Thursday, December 15, 2005

Ashes to Ashes ... en D.F. ... (listening to Breakstra)

Pues ... an update on D.F. from The pinche Economist ...

The electoral march
On December 4th, the centre-left Party of the Democratic Revolution (PRD) chose its candidate for next year’s mayoral race. Marcelo Ebrard, a former chief of police of Mexico City and an ally of Andrés Manuel López Obrador, the former mayor and current front-runner in the presidential race, defeated Jesús Ortega, a party senator, by 60% to 40%. Mr Ebrard now approaches next July’s elections as the man to beat—the PRD has held the mayoralty since 1997, when it was first put to popular vote (previously, the mayor was appointed by the president). However, he will face a strong challenge from Beatriz Paredes, the expected Institutional Revolutionary Party (PRI) candidate, who is renowned as a political operator.
Mr Ebrard’s nomination can be seen as an affront to Vicente Fox, the Mexican president, who had him fired from his police post over his response to the killing of two federal agents in November 2004. After his victory, Mr Ebrard appeared at a joint press conference with Mr López Obrador, stressing their alliance. Mr López Obrador is an enormously popular figure in the city, but will probably spend much time on presidential campaigns elsewhere, relying on Mr Ebrard to shore up his local base.

Police shame
The Federal Investigation Agency (AFI), an elite law-enforcement unit similar to the FBI, was formed by Vicente Fox in 2001 as a rigorous, drug-busting alternative to Mexico's notoriously corrupt police officers. But the troupe's unmatched reputation for probity has suddenly come into question. According to a recent report by the attorney general’s office, released in early December, 1,493 AFI officers—or around one-in-five—are under investigation for committing crimes.

December also saw the attorney general's office charge eight agents in the kidnapping of four men and the fatal shooting of at least one of them. The agents were arrested in August after investigators found a home-made video of four clearly tortured men confessing to being part of a drug-trafficking cartel, and one man being shot in the head. Three of the agents are now on the run, and five had been released by a judge for lack of evidence.

The latest attempt by the Mexican government to sell its two airlines—Mexicana and Aeromexico—met some success. The companies were taken over by the state after they went bankrupt in the mid-1990s, and sale rumours had been circulating for the past year. These were put to rest at the end of November when the government agreed to sell Mexicana to Grupo Posadas, a hotel operator, for $165.5m. On December 16th the airline's board will ask shareholders for permission to sell. But the government rejected two bids for Aeromexico (one of them, for 75% of the company, also from Grupo Posadas) as too low.

Despite high domestic airfares, bidders were dissuaded by fuel costs and structural problems in the industry (many of America's airlines are in bankruptcy protection). Grupo Posadas, which owns the Fiesta Americana hotel chain, intends to integrate its hotel and airline segments to some extent. Aeromexico will probably be put on the market again in the new year, and shares might be sold in a public offering, if a proper suitor cannot be found.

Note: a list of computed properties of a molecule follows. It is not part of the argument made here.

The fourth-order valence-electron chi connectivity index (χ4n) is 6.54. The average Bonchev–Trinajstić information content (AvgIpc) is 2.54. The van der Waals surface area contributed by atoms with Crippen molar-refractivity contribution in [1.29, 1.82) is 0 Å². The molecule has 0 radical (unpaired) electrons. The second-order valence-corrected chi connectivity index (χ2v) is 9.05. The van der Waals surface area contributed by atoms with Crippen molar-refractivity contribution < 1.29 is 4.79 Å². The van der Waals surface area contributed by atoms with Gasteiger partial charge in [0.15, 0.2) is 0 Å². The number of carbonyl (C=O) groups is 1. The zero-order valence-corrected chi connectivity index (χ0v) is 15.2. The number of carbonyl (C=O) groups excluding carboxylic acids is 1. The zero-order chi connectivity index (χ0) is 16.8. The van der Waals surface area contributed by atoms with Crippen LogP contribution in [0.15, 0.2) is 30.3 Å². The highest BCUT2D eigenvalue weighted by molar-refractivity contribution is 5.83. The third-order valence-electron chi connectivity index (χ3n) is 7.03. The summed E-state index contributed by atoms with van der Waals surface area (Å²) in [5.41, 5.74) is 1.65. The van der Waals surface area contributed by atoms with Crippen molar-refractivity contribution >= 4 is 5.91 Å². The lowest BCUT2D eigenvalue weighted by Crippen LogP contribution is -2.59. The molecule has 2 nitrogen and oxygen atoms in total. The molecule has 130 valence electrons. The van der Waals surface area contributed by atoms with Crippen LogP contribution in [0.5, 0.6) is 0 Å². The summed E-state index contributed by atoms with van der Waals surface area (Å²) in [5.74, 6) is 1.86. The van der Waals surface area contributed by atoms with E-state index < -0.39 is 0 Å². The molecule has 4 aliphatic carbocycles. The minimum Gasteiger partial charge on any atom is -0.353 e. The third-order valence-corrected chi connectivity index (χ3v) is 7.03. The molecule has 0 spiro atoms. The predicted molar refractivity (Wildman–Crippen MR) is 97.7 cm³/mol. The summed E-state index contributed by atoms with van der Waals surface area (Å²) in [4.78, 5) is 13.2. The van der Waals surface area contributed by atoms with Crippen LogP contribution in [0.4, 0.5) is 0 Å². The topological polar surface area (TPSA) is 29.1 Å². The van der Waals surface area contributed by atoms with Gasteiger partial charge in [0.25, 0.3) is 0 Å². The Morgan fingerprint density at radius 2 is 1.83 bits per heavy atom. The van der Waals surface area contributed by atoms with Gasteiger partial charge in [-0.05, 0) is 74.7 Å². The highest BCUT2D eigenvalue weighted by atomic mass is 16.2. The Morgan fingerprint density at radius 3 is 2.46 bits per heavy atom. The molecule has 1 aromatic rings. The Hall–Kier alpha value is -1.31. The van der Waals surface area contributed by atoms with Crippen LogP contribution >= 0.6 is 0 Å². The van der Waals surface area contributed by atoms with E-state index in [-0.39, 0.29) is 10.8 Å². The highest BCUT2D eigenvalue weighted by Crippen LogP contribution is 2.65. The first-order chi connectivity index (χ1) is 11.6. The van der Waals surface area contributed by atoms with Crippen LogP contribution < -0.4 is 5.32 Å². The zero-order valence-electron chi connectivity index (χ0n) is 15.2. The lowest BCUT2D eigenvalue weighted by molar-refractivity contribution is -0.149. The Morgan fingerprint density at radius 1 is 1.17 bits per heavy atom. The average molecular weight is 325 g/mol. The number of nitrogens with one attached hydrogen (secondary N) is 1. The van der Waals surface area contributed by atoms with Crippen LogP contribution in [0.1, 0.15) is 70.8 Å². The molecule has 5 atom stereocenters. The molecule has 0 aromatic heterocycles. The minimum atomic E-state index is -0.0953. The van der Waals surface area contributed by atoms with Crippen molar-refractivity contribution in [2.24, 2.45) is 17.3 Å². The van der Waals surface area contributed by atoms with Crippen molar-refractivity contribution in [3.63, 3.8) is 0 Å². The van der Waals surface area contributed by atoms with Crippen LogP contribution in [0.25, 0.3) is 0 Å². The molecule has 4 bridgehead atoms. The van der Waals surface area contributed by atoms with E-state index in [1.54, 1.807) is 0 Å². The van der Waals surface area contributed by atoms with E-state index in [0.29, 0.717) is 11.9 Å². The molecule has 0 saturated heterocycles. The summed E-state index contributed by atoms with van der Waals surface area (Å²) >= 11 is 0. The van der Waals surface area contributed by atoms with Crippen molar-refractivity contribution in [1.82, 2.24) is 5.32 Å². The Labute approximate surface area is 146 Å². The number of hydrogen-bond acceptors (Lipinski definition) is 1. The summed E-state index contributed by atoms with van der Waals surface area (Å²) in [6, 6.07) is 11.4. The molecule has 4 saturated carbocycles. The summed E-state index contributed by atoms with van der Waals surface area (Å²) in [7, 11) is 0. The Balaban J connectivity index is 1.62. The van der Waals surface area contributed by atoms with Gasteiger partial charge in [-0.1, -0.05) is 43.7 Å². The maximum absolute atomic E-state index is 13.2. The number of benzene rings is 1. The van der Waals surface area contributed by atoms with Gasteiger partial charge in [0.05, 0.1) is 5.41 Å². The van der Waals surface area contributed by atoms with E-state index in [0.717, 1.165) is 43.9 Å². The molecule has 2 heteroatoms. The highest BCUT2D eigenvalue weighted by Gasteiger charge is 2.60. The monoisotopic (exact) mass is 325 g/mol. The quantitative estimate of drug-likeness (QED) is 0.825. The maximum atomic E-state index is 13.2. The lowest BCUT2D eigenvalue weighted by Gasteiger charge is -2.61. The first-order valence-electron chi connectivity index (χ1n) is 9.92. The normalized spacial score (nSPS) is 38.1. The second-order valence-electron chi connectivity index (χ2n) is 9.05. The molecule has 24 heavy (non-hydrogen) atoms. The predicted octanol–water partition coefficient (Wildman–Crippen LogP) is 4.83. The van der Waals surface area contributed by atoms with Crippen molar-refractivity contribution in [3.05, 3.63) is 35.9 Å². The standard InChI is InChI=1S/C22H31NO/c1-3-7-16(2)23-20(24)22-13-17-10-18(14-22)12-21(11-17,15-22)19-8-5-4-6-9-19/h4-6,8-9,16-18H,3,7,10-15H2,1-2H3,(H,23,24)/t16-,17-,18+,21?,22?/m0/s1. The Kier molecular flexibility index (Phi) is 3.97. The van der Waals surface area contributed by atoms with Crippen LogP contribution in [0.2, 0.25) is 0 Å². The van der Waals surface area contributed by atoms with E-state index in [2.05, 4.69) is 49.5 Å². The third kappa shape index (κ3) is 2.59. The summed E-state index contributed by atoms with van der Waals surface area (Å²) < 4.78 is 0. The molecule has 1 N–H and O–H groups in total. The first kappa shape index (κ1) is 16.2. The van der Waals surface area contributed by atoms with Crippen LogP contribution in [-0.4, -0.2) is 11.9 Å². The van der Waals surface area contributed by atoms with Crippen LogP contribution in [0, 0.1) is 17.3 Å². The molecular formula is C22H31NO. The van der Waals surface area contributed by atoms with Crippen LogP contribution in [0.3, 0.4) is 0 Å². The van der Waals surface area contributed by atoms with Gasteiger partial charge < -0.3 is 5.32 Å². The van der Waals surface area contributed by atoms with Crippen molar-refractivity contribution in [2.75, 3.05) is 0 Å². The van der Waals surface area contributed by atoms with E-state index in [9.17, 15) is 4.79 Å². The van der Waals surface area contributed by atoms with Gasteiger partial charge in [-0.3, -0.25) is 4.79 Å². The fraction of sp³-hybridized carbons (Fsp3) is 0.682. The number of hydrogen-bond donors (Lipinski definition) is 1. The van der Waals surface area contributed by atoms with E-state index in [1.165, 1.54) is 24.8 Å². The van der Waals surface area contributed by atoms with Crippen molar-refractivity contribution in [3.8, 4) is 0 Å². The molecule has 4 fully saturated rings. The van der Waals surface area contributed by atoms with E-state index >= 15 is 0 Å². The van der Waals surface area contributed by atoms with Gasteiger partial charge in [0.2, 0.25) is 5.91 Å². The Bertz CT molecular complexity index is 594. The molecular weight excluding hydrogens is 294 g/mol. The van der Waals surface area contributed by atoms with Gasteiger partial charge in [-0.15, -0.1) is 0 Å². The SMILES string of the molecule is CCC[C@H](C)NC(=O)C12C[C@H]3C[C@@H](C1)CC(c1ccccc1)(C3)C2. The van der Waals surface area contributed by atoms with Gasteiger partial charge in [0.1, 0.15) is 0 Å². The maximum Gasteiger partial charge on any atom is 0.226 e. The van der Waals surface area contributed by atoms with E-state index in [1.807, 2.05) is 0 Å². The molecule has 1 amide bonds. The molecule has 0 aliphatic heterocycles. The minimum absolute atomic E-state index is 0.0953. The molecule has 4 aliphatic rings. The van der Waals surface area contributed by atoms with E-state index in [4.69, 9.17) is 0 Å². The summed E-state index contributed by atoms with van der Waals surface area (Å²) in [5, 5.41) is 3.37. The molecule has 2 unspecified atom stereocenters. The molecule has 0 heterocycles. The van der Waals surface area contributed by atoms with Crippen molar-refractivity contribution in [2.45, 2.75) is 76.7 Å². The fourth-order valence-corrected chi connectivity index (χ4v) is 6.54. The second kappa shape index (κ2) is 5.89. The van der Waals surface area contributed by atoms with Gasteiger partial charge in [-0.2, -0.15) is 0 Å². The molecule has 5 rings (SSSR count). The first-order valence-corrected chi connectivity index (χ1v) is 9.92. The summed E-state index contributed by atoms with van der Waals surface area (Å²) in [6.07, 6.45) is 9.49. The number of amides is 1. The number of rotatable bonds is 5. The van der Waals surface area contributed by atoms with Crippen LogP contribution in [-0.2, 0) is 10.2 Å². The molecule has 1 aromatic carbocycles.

A belated step forward
Mexico aligned itself with the majority of other countries in mid-November when the Supreme Court ruled that rape within marriage is a crime. This reversed a 1994 ruling, and was seen as a big victory by human-rights organisations and victims’ groups. But most rapes and sexual assaults go unreported in Mexico. Although the legal change was significant, many observers contend that the country's social climate will still make it difficult to report rapes and prosecute rapists.

Ashes to ashes
Popocatepetl, one of two volcanoes near Mexico City, is usually hidden by smog and haze. But it reminded residents of its existence on December 1st when it shot out a cloud of ash which rose three miles into the air. Unlike its dormant twin, Iztaccihuatl, “Popo” (as it is known) has been erupting on and off since 1994, and is more active in winter. Geologists do not believe it poses a big threat, but the fact that many millions live in its shadow—it is just 37 miles from the city—forces the Mexican authorities to pay very close attention.

Museum of Cartoons: “The Mexico City Earthquake—20 years after”
Until December 31st 2005
Mexico City is full of small, charming and often eccentric museums. The Museum of Cartoons is one of them, with a handful of run-down rooms filled with political cartoons dating from 1826. The permanent collection is a good reason to visit, as it is filled with some hilarious lampoonings of the Iran Contra scandal and local leaders (a dazed and confused Vicente Fox, Mexico's president, stands out, as does a piñata of a pencil stuck in the barrel of a revolver). The many cartoons about Mexican political scandals may be lost on the tourist, however. But this month also includes a temporary exhibit about the 1985 earthquake, which killed around 10,000 people. The few dozen cartoons are not particularly striking as artworks, but they are worthy scraps of commentary from a disaster gone by.
Museum of Cartoons, Donceles 99, Centro. Tel: +52 (55) 5702 9256. Open: Tue-Sun 9am-6pm. Entry: 6 pesos.


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